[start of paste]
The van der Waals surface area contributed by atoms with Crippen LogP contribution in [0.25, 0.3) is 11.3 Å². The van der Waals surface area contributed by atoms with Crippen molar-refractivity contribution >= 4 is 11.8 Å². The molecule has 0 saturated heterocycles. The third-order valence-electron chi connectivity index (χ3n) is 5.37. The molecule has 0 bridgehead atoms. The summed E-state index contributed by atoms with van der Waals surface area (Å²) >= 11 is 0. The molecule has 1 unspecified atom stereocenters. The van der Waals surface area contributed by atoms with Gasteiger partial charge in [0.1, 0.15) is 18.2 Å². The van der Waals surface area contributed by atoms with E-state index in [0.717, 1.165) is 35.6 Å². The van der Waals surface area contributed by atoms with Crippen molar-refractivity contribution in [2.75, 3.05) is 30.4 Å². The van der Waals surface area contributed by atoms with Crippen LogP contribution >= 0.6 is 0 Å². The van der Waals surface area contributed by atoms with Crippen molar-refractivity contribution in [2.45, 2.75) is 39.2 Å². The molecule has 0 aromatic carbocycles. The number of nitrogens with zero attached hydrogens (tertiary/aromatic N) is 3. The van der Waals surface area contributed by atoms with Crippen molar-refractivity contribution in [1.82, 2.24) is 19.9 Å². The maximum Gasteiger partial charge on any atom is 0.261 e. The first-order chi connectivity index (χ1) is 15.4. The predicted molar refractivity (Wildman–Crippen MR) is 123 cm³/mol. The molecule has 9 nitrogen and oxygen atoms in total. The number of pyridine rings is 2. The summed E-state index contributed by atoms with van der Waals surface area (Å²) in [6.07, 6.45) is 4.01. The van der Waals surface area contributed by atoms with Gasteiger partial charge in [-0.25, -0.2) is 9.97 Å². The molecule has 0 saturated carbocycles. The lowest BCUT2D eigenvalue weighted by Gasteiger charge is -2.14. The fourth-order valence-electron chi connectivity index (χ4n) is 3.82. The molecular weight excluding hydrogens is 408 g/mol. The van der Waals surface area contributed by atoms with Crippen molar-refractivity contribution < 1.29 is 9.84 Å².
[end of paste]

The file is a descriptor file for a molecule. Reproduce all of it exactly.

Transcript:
The van der Waals surface area contributed by atoms with Crippen LogP contribution in [0.25, 0.3) is 11.3 Å². The van der Waals surface area contributed by atoms with Crippen molar-refractivity contribution >= 4 is 11.8 Å². The molecule has 0 saturated heterocycles. The third-order valence-electron chi connectivity index (χ3n) is 5.37. The molecule has 0 bridgehead atoms. The summed E-state index contributed by atoms with van der Waals surface area (Å²) >= 11 is 0. The molecule has 1 unspecified atom stereocenters. The van der Waals surface area contributed by atoms with Gasteiger partial charge in [0.1, 0.15) is 18.2 Å². The van der Waals surface area contributed by atoms with E-state index in [0.717, 1.165) is 35.6 Å². The van der Waals surface area contributed by atoms with Crippen molar-refractivity contribution in [2.75, 3.05) is 30.4 Å². The van der Waals surface area contributed by atoms with Crippen LogP contribution >= 0.6 is 0 Å². The van der Waals surface area contributed by atoms with Crippen molar-refractivity contribution in [2.45, 2.75) is 39.2 Å². The molecule has 0 aromatic carbocycles. The number of nitrogens with zero attached hydrogens (tertiary/aromatic N) is 3. The van der Waals surface area contributed by atoms with Crippen molar-refractivity contribution in [1.82, 2.24) is 19.9 Å². The maximum Gasteiger partial charge on any atom is 0.261 e. The first-order chi connectivity index (χ1) is 15.4. The predicted molar refractivity (Wildman–Crippen MR) is 123 cm³/mol. The molecule has 9 nitrogen and oxygen atoms in total. The number of pyridine rings is 2. The summed E-state index contributed by atoms with van der Waals surface area (Å²) in [6.07, 6.45) is 4.01. The van der Waals surface area contributed by atoms with Gasteiger partial charge in [-0.25, -0.2) is 9.97 Å². The molecule has 0 saturated carbocycles. The lowest BCUT2D eigenvalue weighted by Gasteiger charge is -2.14. The fourth-order valence-electron chi connectivity index (χ4n) is 3.82. The molecular weight excluding hydrogens is 408 g/mol. The van der Waals surface area contributed by atoms with Crippen molar-refractivity contribution < 1.29 is 9.84 Å².